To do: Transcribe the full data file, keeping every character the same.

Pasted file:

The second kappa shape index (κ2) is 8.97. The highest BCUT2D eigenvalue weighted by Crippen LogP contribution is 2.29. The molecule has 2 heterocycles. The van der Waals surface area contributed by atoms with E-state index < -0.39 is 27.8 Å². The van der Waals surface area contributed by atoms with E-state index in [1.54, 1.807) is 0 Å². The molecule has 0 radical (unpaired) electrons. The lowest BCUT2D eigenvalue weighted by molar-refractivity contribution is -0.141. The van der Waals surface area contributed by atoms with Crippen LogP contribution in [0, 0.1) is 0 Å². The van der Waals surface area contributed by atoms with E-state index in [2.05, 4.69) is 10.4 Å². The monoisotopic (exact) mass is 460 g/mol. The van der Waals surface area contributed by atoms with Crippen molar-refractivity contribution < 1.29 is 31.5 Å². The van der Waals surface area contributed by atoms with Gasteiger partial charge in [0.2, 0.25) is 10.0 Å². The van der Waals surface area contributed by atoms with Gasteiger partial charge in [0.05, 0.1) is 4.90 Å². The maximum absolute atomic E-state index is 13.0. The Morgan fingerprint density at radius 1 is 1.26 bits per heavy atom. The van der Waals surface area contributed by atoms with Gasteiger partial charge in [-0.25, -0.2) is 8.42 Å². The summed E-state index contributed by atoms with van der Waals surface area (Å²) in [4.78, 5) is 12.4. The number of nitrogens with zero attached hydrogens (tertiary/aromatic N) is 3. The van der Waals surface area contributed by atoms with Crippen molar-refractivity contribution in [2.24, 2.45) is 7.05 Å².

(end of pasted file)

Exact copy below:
The second kappa shape index (κ2) is 8.97. The highest BCUT2D eigenvalue weighted by Crippen LogP contribution is 2.29. The molecule has 2 heterocycles. The van der Waals surface area contributed by atoms with E-state index < -0.39 is 27.8 Å². The van der Waals surface area contributed by atoms with E-state index in [1.54, 1.807) is 0 Å². The molecule has 0 radical (unpaired) electrons. The lowest BCUT2D eigenvalue weighted by molar-refractivity contribution is -0.141. The van der Waals surface area contributed by atoms with Crippen LogP contribution in [0, 0.1) is 0 Å². The van der Waals surface area contributed by atoms with E-state index in [2.05, 4.69) is 10.4 Å². The monoisotopic (exact) mass is 460 g/mol. The van der Waals surface area contributed by atoms with Crippen molar-refractivity contribution < 1.29 is 31.5 Å². The van der Waals surface area contributed by atoms with Gasteiger partial charge in [0.2, 0.25) is 10.0 Å². The van der Waals surface area contributed by atoms with Gasteiger partial charge in [0.05, 0.1) is 4.90 Å². The maximum absolute atomic E-state index is 13.0. The Morgan fingerprint density at radius 1 is 1.26 bits per heavy atom. The van der Waals surface area contributed by atoms with Gasteiger partial charge in [-0.25, -0.2) is 8.42 Å². The summed E-state index contributed by atoms with van der Waals surface area (Å²) in [4.78, 5) is 12.4. The number of nitrogens with zero attached hydrogens (tertiary/aromatic N) is 3. The van der Waals surface area contributed by atoms with Crippen molar-refractivity contribution in [2.24, 2.45) is 7.05 Å².